Plant-based diet may lower Parkinson’s risk

UK study reinforces the benefits of a healthy diet, especially for older folks

Steve Bryson, PhD avatar

by Steve Bryson, PhD |

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This illustration depicts a variety of foods one might find in a healthy diet.

Adhering to healthy plant-based dietary patterns was associated with a reduced risk of developing Parkinson’s disease, especially among older people, according to a large-scale U.K. study.

A higher intake of vegetables, nuts, and tea in the regular diet is linked to the lowest Parkinson’s risk, data show.

“These results are important to help refine and inform public health messages that consider plant-based diets and provide evidence that simple dietary change has the potential to reduce [Parkinson’s disease] risk,”  researchers wrote in the study “Plant-Based Dietary Patterns and Parkinson’s Disease: A Prospective Analysis of the UK Biobank,” published in the journal Movement Disorders.

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Plant-based diets are known to reduce the risk of several chronic diseases, including heart disease, diabetes, and certain types of cancer. This is likely due to the high levels of nutrients, fiber, and antioxidants found in plant-based foods, as well as the lower levels of saturated fat.

Still, little is known about the relationship between plant-based diets and Parkinson’s disease, a neurodegenerative disorder characterized by tremors, stiffness, and difficulty with movement.

“The identification of modifiable [Parkinson’s disease] risk factors such as dietary and lifestyle factors may open new avenues for primary [Parkinson’s disease] prevention,” wrote researchers at Queen’s University Belfast, in the U.K.

The team accessed U.K. Biobank data, a large long-term study in the U.K. investigating the influence of genetics and environment on disease development. Among the more than 500,000 study participants, 126,283 individuals (55.9% women) were available for this analysis. During the 11.8 years of follow-up, 577 participants were diagnosed with Parkinson’s.

Using the Oxford WebQ dietary questionnaire, participants were asked about the consumption — frequency and amount — of about 200 foods and 30 drinks over 24 hours.

Foods included in the healthy, unhealthy categories

Healthy plant foods included whole grains, fruits, vegetables, nuts, legumes, protein alternatives, and tea and coffee. Unhealthy plant foods included fruit juices, refined grains, potatoes, sugar-based beverages, sweets, and desserts. The animal food category encompassed animal fat, dairy, eggs, fish or seafood, meat, and other animal-derived foods.

Researchers divided diets into three categories based on 17 food groups: an overall plant-based diet index (PDI), a healthful plant-based diet index (hPDI), and an unhealthful plant-based diet index (uPDI).

Higher PDI scores reflected a diet rich in plant-based foods, high hPDI values indicated a diet with more healthy plant-based foods, while higher uPDI scores were associated with unhealthy plant-based diets. All diets reflected a lower intake of animal-based foods, the team noted.

Scores then were divided into quartiles, meaning the highest quartile (Q4) represented the top 25% of index scores, while the lowest quartile (Q1) was the bottom 25% of scores.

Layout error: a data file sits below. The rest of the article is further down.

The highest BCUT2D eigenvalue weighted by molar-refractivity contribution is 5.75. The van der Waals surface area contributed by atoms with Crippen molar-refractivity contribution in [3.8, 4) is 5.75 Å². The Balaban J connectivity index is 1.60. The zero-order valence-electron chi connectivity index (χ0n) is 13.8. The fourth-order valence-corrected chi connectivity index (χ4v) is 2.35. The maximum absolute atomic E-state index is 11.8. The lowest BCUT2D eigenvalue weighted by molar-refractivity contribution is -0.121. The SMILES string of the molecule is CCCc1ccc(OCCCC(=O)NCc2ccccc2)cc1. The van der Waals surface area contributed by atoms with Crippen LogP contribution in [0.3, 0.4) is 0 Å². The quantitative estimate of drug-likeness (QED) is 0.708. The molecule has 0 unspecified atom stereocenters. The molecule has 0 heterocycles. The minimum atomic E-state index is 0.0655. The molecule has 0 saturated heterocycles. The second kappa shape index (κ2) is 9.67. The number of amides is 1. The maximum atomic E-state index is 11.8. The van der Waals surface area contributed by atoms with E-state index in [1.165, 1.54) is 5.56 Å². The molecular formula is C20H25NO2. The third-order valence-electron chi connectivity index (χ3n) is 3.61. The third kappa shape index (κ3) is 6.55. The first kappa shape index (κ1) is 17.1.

Higher hPDI and PDI scores (more plant-based foods) and lower uPDI scores (less unhealthy foods) occurred more often among participants who were older, more physically active, had lower body mass index (body fat content), and were non-smokers. Higher education levels and household income also were associated with more plant-based foods.

The highest quartile of hPDI scores with the most healthy plant-based foods consumed was associated with a lower risk of Parkinson’s compared with the lowest hPDI quartile. Likewise, higher PDI scores were linked with a reduced Parkinson’s risk, more prominently among those in the third PDI quartile.

Participants in the highest uPDI quartile, reflecting a more unhealthy plant-based diet, had a 38% higher risk of developing Parkinson’s than those in the lowest quartile (less unhealthy foods).

Secondary analysis examined genetic factors

A secondary analysis was preformed and adjusted for polygenic risk scores, which measure Parkinson’s risk due to genetic factors. Here, the risk of Parkinson’s was 25% lower for those in the highest versus lowest hPDI qualities, 18% lower for PDI, and 41% higher for uPDI.

Regarding specific foods, those with the highest vegetable intake had a 28% lower risk of Parkinson’s compared to the lowest vegetable intake. Similarly, participants who ate the most nuts were 31% less likely to develop the neurodegenerative disorder. While the tea and coffee combined category showed similar results, only a higher tea intake was linked with a 25% lower Parkinson’s risk.

Subgroup analyses showed that the association between hPDI scores and Parkinson’s was significant only for those with higher education, former and current smokers, and lower genetic risk, “suggesting that dietary approaches may benefit only those without genetic risks,” the researchers wrote.

The relationship between higher hDPI scores and lower Parkinson’s risk strengthened even further when participants younger than 60 years were excluded (because Parkinson’s is more common among older people). When only healthy plant-based foods were considered, there was a 38% lower risk of Parkinson’s.

“Our novel study strengthens the knowledge around the health benefits of adhering to healthy plant-based dietary patterns, in this case, providing novel data that higher adherence reduces [Parkinson’s disease] risk,” the researchers concluded.